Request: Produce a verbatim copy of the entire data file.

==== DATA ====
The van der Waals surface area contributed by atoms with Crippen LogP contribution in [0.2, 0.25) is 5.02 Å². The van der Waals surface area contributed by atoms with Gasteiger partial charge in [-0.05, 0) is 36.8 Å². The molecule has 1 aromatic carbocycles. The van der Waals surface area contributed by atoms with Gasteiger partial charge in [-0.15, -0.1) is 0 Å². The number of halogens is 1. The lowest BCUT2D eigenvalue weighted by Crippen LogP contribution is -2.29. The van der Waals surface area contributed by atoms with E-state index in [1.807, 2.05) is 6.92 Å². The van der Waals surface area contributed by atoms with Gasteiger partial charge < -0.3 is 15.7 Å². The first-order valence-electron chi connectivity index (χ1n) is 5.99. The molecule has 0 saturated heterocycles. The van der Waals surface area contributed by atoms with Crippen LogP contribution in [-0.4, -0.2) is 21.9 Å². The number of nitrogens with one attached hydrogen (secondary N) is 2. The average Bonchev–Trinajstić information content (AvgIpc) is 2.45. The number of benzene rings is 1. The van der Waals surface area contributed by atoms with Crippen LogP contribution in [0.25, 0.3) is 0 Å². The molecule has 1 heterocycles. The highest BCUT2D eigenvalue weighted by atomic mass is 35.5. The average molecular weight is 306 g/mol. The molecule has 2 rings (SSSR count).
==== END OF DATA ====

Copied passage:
The van der Waals surface area contributed by atoms with Crippen LogP contribution in [0.2, 0.25) is 5.02 Å². The van der Waals surface area contributed by atoms with Gasteiger partial charge in [-0.05, 0) is 36.8 Å². The molecule has 1 aromatic carbocycles. The van der Waals surface area contributed by atoms with Gasteiger partial charge in [-0.15, -0.1) is 0 Å². The number of halogens is 1. The lowest BCUT2D eigenvalue weighted by Crippen LogP contribution is -2.29. The van der Waals surface area contributed by atoms with E-state index in [1.807, 2.05) is 6.92 Å². The van der Waals surface area contributed by atoms with Gasteiger partial charge < -0.3 is 15.7 Å². The first-order valence-electron chi connectivity index (χ1n) is 5.99. The molecule has 0 saturated heterocycles. The van der Waals surface area contributed by atoms with Crippen LogP contribution in [-0.4, -0.2) is 21.9 Å². The number of nitrogens with one attached hydrogen (secondary N) is 2. The average Bonchev–Trinajstić information content (AvgIpc) is 2.45. The number of benzene rings is 1. The van der Waals surface area contributed by atoms with Crippen LogP contribution in [0.25, 0.3) is 0 Å². The molecule has 1 heterocycles. The highest BCUT2D eigenvalue weighted by atomic mass is 35.5. The average molecular weight is 306 g/mol. The molecule has 2 rings (SSSR count).